Directions: Read the passage below and choose the best answer to each question that follows.
Knowing that there would be ample food, if he could but catch it, Pentaquod pulled his canoe farther inland, hiding it among the oaks and maples which lined the shore, for he knew that he must explore this island quickly. And as he moved among the trees and came to a s meadow, he heard the comforting cry so familiar in his days along the great river: “Bob-white! Bob-white!” Now the call came from his left, then from a clump of grass to his right, and sometimes from a spot almost under his feet, but always it was as clear and distinct as if an uncle who could whistle had been standing at his side.
“Bob-white!” It was the call of the quail, that sly bird with the brown-and-white head. Of all the birds that flew, this was the best eating, and if this island held a multitude, Pentaquod could not only survive on his fish but eat like a chieftain with his quail.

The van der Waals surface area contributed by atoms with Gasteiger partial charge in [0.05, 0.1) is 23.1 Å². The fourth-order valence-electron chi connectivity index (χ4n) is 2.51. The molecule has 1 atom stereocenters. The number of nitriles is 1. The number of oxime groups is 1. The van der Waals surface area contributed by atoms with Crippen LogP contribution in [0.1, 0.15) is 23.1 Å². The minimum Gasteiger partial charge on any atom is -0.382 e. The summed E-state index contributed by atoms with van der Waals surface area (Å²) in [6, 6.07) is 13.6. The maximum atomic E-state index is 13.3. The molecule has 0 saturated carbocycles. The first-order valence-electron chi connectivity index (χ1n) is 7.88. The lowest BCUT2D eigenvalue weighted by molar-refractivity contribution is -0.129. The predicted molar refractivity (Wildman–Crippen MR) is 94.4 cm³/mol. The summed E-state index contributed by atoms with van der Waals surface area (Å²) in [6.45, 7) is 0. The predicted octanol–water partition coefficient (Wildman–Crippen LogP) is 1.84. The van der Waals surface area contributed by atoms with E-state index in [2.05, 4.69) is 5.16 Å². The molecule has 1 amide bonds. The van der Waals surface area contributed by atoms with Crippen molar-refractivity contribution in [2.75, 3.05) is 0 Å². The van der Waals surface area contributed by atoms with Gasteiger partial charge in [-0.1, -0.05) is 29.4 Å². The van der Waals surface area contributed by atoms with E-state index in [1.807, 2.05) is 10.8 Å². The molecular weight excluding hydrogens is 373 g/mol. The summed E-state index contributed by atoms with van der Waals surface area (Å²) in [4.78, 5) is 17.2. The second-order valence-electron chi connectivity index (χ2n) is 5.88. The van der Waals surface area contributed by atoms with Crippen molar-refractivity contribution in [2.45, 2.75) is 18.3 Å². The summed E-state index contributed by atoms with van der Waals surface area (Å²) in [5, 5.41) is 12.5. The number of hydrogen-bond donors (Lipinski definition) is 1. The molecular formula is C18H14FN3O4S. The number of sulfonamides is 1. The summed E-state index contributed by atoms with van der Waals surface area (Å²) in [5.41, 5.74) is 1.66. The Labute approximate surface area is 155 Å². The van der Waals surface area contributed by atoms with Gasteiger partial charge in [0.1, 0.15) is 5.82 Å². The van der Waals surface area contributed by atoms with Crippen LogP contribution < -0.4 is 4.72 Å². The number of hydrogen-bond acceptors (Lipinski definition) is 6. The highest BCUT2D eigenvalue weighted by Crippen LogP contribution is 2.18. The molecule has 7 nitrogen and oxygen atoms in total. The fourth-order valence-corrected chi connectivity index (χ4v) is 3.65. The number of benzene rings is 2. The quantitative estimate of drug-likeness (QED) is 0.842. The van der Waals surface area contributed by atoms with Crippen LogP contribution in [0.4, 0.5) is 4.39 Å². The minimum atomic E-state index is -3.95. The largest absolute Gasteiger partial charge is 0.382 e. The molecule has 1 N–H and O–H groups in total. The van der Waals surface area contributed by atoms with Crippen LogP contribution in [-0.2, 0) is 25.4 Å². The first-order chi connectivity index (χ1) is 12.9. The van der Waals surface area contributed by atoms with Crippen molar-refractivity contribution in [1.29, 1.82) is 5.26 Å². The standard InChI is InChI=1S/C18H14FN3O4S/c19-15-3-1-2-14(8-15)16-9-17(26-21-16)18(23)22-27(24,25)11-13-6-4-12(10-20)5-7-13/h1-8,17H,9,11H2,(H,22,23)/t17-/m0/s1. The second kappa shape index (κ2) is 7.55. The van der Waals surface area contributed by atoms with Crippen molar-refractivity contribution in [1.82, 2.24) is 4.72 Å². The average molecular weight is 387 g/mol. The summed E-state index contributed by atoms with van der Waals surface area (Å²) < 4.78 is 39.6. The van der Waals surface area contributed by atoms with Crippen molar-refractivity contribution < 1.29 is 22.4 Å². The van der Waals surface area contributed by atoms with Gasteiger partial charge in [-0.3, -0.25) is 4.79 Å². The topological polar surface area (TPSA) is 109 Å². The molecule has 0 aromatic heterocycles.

With extreme caution he started inland, noticing everything, aware 1s that his life might depend upon the carefulness of his observation. With every step he found only reassurance and never a sight of danger: nut trees laden with midsummer shells not yet ripe; droppings of rabbits, and the signs that foxes lived here, and the location of bramble berry bushes, and the woody nests of eagles, and the honeysuckle twisting 20 among the lower branches of the cedar trees.
-Excerpted from Chesapeake, by James A. Michener
- What is Pentaquod exploring?
- a forest
- a river
- an island
- During what month does the passage most likely take place?
- What can you infer about Pentaquod?
- He is an Indian.
- He is a bob-white.
- He is running from someone.
- How would you best describe the atmosphere conveyed by the passage?
- What does the word ample (line 1) mean?
- more than enough
- not nearly sufficient